Public gets say in ‘national interest’ of mining licences

Thursday June 18, 2020 Written by Published in Environment

Concern that seabed mining law change puts national interest ahead of public interest.

The public is to be consulted for one week on changes to the seabed mining laws, after a last-minute plea from environmentalists.

The Seabed Minerals Amendment Bill 2020 was scheduled to be tabled in Parliament yesterday.

But Te Ipukarea Society, Kōrero O Te `Ōrau and other concerned individuals requested it be referred to a select committee.

Society member Kelvin Passfield said these amendments should not be passed in their present form.

Deputy Prime Minister Mark Brown agreed to allow a week’s opportunity for additional stakeholder comment, and open up the Bill for public comment.

Brown said this was a short bill, and did not require an extensive period for comment.

He would talk further with the Seabed Minerals Authority, who would manage the process.

Kelvin Passfield said the most worrying amendment was the change from “public interest” to “national interest” in three places in the law change.

That alone could massively reduce the ability to oppose mining licences that might have an adverse socio-economic or cultural impact.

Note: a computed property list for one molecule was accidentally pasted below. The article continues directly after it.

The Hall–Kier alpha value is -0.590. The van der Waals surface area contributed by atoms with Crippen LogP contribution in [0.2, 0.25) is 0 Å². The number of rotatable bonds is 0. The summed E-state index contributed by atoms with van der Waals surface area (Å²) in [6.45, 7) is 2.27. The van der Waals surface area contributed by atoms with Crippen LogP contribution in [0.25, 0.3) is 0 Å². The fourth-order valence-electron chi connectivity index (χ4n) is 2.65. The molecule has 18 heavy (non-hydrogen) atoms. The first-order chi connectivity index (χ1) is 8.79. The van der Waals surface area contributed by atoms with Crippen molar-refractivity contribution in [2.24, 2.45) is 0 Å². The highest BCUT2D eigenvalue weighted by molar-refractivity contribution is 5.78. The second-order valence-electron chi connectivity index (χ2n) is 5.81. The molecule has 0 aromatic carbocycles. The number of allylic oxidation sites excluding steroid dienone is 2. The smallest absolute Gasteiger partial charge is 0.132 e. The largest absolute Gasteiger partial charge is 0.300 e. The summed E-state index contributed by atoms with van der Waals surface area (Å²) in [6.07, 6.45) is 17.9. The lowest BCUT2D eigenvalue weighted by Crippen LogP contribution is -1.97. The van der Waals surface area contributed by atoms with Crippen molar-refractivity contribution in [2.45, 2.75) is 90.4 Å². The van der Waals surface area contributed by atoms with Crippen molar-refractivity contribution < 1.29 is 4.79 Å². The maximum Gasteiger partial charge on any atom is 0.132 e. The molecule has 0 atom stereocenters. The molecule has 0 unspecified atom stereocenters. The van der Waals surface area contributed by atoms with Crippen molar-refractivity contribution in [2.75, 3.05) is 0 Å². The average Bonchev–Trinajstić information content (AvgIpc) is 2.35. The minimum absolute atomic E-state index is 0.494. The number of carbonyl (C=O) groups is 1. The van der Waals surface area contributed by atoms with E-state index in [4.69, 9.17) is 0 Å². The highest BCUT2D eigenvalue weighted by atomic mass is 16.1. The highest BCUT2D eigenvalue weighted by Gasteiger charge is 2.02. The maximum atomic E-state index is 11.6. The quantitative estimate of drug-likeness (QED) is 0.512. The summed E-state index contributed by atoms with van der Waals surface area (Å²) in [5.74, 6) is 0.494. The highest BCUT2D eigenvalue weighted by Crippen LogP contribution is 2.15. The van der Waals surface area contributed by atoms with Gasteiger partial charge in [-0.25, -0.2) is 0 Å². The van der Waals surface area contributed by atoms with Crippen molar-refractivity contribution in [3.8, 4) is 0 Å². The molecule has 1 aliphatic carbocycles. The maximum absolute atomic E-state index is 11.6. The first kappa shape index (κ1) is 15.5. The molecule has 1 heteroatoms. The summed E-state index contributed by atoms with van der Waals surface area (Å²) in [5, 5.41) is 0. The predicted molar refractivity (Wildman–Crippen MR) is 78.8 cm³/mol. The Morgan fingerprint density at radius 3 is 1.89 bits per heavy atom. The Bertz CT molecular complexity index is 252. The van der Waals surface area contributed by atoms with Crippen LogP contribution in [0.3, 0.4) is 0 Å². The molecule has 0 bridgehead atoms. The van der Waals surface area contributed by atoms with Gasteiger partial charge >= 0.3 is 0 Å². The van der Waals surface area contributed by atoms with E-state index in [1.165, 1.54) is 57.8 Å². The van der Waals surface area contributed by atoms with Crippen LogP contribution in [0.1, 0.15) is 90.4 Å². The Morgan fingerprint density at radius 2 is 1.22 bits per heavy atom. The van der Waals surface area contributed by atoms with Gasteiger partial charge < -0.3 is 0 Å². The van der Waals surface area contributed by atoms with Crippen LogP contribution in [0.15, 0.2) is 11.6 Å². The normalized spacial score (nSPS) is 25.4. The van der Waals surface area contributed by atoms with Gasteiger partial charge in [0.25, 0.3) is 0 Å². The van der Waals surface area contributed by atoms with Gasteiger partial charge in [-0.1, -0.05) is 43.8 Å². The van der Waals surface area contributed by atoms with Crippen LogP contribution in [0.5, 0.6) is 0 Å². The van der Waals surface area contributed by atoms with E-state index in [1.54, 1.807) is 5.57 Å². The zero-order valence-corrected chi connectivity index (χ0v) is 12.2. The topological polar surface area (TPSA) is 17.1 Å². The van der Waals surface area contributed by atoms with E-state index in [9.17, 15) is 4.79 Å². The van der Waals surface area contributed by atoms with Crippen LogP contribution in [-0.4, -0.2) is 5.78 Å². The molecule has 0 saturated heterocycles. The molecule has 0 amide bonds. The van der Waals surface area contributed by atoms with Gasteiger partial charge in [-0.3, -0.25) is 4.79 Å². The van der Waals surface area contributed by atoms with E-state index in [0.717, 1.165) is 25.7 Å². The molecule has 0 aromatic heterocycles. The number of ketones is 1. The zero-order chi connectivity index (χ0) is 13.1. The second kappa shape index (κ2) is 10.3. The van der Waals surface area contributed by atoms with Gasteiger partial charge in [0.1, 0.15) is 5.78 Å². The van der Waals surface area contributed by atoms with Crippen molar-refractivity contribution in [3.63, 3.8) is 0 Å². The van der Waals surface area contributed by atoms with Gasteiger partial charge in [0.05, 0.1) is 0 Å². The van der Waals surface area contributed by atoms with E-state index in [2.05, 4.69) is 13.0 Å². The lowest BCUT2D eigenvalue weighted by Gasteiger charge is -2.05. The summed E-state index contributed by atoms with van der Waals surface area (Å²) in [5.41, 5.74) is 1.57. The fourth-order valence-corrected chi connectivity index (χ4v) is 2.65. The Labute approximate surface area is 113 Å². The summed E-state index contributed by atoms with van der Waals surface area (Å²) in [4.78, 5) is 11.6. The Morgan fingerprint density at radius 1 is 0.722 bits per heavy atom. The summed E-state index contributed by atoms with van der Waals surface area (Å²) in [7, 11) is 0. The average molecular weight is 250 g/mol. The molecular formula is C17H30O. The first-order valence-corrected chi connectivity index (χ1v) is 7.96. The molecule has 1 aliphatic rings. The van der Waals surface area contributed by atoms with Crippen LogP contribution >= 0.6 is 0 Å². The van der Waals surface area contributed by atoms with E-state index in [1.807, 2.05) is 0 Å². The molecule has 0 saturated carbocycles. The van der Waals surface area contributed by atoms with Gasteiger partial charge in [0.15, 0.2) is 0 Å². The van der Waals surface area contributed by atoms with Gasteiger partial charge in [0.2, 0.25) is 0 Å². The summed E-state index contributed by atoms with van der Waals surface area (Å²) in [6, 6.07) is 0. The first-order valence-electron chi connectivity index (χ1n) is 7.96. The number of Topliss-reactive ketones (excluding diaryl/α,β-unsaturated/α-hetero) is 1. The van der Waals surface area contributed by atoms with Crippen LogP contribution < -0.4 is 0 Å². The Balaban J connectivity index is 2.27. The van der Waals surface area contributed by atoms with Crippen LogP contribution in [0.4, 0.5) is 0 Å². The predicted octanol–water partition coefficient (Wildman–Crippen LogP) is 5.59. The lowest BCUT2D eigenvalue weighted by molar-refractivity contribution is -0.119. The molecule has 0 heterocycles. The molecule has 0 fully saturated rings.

Passfield said the bill protected commercial confidentiality provisions at the expense of the public interest.

It also removed a requirement for written advice of compliance with the Environment Act, he added.

“It changes ‘best available technology’ to ‘best available techniques’, which is narrower, and qualifies it with ‘in accordance with any standards or guidelines issued by the Cook Islands Government’.

“It massively weakens ‘pollution prevention’ to ‘pollution control’.”

However Mark Brown said aside from correcting minor typos, these amendments were focused on clarifying certain key provisions.

“Where there has been a slight policy change, that has mainly affected industry, through the management of information,” Brown said.

“There is also a slight licensing panel composition change. There is nothing in those changes which is of major environmental consequence.”

Brown said given the limited and focused nature of these amendments – the decision was made by government to have limited consultation with the Opposition, government agencies and some industry.

“Furthermore, it is not typical for amendment bills of this nature to have the same extensive consultation period as a primary bill, such as the Seabed Minerals Bill last year.”

Passfield agreed the Seabed Minerals Bill 2019 went through extensive community consultation.

“It makes a mockery of that process to then rush through significant amendments to that Bill without giving the public the opportunity to review,” he said.

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